Arconovaldo Bonaccorsi

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Arconovaldo Bonaccorsi

Arconovaldo Bonaccorsi (Bologna 1898–Rome 2 July 1962), was an Italian Fascist soldier, politician and lawyer. He played (with the nickname "Conde Rossi") a prominent role in organising the Falangist conquest of the island of Majorca during the Spanish Civil War.


Arconovaldi Bonaccorsi received from Franco the "Gran Cruz militar de Espana" in 1937

Born in Bologna in 1898, Bonaccorsi was a fanatical and idealistic fascist from the first moment he met Benito Mussolini after World War I. In 1922 participated to the March on Rome as leader of the fascists from Bologna. He graduated at the prestigious Universita di Bologna as attorney in 1928, and soon started to work as a lawyer defending Italian fascists. In the early 1930s he married and had 3 children.

His moment of glory came when Mussolini sent him to the Balearic Islands at the beginning of the Spanish Civil War. In Majorca, having arrived in August 1936, he was known as 'Conde Rossi', a name that derived from his red beard. There, he was soon able to "galvanize" the nationalists who obtained a huge victory at Manacor against the Republicans thanks to him.[1]

Gilberto Oneto, an Italian journalist, wrote the following about Bonaccorsi and the Italians in Majorca:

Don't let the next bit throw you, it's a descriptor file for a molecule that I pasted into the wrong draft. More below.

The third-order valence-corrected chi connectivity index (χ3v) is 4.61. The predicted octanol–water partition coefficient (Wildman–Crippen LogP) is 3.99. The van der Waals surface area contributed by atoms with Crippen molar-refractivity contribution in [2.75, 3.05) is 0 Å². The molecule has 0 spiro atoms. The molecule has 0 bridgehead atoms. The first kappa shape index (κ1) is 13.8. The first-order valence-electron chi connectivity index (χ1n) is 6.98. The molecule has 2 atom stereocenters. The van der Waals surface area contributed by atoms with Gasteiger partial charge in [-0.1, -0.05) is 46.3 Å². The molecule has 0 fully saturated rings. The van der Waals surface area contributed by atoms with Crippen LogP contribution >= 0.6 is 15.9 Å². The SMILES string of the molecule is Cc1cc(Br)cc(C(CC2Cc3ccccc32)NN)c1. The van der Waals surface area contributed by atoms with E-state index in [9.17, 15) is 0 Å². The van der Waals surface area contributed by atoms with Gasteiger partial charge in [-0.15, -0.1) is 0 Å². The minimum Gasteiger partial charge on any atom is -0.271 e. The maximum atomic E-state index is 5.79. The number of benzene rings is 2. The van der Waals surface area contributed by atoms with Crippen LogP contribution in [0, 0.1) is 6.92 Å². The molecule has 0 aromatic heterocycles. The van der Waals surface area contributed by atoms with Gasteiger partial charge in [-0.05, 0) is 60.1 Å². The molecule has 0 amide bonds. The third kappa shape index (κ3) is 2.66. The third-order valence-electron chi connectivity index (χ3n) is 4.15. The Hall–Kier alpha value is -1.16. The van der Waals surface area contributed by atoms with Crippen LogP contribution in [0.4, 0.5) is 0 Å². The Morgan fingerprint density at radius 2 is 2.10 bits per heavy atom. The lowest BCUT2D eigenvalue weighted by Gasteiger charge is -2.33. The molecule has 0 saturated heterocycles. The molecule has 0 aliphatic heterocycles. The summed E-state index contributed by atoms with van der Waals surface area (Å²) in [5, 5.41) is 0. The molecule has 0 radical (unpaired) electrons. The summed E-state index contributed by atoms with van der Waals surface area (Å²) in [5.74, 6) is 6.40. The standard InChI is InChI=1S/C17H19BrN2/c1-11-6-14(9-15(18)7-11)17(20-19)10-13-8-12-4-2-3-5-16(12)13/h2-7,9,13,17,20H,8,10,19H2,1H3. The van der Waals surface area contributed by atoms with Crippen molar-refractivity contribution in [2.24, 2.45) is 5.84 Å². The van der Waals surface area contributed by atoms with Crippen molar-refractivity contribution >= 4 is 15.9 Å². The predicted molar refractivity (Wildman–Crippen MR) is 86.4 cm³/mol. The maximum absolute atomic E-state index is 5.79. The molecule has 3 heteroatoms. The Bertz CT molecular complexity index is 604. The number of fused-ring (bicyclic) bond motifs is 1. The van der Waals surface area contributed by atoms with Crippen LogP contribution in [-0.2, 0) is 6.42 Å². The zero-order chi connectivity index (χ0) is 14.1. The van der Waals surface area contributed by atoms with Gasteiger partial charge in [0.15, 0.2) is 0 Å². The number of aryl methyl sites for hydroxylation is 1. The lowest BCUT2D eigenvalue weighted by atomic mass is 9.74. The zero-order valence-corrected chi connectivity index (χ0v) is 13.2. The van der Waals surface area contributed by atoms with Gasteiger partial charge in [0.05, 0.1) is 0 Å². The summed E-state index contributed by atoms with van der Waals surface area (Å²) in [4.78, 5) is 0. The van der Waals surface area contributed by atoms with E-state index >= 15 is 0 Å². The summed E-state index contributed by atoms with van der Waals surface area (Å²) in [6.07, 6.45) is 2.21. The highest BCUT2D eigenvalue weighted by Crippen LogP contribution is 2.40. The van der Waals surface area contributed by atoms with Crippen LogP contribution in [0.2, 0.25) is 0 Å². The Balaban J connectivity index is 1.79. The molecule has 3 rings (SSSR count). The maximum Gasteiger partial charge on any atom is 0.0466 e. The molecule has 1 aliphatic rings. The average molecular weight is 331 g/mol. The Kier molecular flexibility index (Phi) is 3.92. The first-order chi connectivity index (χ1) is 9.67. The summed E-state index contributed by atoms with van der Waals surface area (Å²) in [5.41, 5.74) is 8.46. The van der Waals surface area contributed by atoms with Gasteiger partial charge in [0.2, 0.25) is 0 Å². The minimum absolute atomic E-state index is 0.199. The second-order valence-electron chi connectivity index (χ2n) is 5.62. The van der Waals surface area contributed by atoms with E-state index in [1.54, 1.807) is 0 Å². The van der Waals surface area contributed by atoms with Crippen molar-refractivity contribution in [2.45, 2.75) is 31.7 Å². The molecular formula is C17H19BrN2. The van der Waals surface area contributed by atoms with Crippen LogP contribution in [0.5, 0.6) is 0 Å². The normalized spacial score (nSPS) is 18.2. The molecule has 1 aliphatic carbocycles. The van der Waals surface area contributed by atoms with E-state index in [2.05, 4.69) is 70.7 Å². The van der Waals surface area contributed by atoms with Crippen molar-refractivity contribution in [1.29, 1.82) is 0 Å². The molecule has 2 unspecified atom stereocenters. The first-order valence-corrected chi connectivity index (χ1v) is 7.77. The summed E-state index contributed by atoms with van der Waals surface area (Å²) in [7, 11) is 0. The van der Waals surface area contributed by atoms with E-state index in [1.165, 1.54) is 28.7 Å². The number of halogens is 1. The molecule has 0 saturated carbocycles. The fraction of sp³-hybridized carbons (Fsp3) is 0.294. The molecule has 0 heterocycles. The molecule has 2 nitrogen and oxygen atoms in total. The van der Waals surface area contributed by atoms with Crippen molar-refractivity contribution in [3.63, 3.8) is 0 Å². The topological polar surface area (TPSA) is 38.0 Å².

The nationalist revolt, suppressed in all of Catalonia, has happened successfully only in the island of Mallorca, but the Republicans are going to occupy it. The Italian government has a strong interest (not just strategic) for the Balearic Islands. Action is needed urgently. Need someone skilled enough, smart, determined and ruthless, and they remember the beefy bolognese squadrista Bonaccorsi. On August 26, 1936 he landed at Palma, calling himself Count Aldo Rossi ("Conde Rossi" or el Conde de Leon y Son Servera for Spanish). Resolutely takes command of the disorganized local nationalist forces, puts together 2.500/3.500 men between soldiers, legionaries of Tercio, volunteers, soldiers of the Guardia Civil and Falange, and deals with strong decision against the Republican forces (6000 to 10,000 men) landed 10 days prior to Manacor, commanded by General Alberto Bayo, a theorist of guerrilla warfare and the future "ideal teacher" of Fidel Castro. With the support of the Italian airforce on September 3 Bonaccorsi defeats the Republicans who begin a disastrous retreat that ended on day 12. After the victory of Manacor Bonaccorsi appoints himself military commander and inspector general of all the troops, creating the "Dragones de la muerte". On 20 September with 500 men he landed in Ibiza, camouflaged. He also takes Formentera and Cabrera. Only Minorca remains in the hands of the Reds, protected by a secret agreement between Italy and England. Bonaccorsi then starts to do the "pacificacion" of Majorca, "cleaning" the island from marxists. George Bernanos describes the nearly 3,000 executions of communists done by Bonaccorsi's Dragones de la muerte, but he did not see the early violence (nearly 1,500 nationalists and priests killed only in Majorca) of the marxists done before the arrival of Bonaccorsi. In reality, the Bonaccorsi murders were only 700 (or 1500, as reported by the Italian consul in the Balearic islands), but this was enough to create huge complaints from France and England (even if in Majorca the civil war deaths were in percentage nearly one tenth of those happened in continental Spain). The pressures were such, that he was forced -by diplomatic missions- to be returned to Italy on December 23, 1936. Additionally, Mussolini did not like the Bonaccorsi boasting that Italy was to remain forever in Majorca.[this quote needs a citation]